By news editor, on 27 February 2012
The first of five topical debates about archaeology and heritage in a contemporary world, “Archaeology and Media” proved to be a lively and engaged discussion about the role of media in archaeology and the role of archaeology in media.
The event, held on 20 February, was chaired by Maev Kennedy (arts/archaeology correspondent, the Guardian), and featured Alexander Langlands (presenter of BBC2’s Victorian Farm, Edwardian Farm and Tales from the Green Valley), Caroline Norris (producer, Horrible Histories), David Keys (archaeology correspondent, the Independent) and Charles Furneaux (Managing Director of Kaboom Film & Television, former commissioning editor, Channel 4).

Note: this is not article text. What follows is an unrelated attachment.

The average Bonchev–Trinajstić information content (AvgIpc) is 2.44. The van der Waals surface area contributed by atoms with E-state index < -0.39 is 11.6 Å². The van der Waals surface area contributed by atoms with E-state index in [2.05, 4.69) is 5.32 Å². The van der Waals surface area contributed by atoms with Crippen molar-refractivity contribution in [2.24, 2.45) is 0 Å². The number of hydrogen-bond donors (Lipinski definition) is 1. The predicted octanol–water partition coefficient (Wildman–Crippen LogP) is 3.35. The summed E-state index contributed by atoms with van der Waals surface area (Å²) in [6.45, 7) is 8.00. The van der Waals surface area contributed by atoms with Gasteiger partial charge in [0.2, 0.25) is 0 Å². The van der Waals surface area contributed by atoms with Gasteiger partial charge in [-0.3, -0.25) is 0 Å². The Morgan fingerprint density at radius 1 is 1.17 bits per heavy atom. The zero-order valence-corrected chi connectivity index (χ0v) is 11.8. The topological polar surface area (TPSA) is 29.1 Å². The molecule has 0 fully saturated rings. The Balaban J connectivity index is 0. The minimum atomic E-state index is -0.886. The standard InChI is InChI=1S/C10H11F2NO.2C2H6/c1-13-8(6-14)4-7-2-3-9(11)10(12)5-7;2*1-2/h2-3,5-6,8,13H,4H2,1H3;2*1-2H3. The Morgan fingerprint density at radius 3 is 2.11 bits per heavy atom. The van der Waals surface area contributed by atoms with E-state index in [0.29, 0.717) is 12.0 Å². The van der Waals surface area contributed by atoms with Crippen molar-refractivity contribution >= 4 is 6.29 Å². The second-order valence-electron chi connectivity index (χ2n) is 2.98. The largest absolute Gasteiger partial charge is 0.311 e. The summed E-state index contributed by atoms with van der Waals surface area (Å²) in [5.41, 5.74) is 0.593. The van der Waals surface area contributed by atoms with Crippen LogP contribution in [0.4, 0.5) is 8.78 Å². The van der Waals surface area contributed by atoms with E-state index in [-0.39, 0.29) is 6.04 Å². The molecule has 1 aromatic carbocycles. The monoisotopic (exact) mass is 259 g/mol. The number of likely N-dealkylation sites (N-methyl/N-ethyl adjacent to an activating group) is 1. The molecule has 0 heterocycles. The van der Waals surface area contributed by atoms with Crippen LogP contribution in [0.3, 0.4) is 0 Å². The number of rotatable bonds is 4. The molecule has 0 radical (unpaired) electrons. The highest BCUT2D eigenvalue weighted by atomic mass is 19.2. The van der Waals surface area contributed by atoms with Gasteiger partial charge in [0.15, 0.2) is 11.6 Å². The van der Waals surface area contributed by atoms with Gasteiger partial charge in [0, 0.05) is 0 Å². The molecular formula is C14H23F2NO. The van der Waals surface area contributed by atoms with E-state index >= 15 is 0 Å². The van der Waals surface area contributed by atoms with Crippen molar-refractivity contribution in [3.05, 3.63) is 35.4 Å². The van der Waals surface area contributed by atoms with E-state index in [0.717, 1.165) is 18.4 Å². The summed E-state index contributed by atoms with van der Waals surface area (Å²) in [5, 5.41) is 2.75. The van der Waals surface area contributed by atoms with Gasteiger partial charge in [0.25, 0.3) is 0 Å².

As archaeology struggles to find its place in the current era of restricted funding, with a dominant focus on the economic value of STEM subjects, the topic of archaeology and the media is particularly relevant.
My interests in the history of archaeology in the late 19th and early 20th century cover a period in which government support for archaeology was nearly non-existent – a useful parallel for negotiating today’s market driven attitudes to scholarship. In the past, archaeologists used print media, film, exhibitions and marketing to raise money for research from a variety of stakeholders, including major industrialists.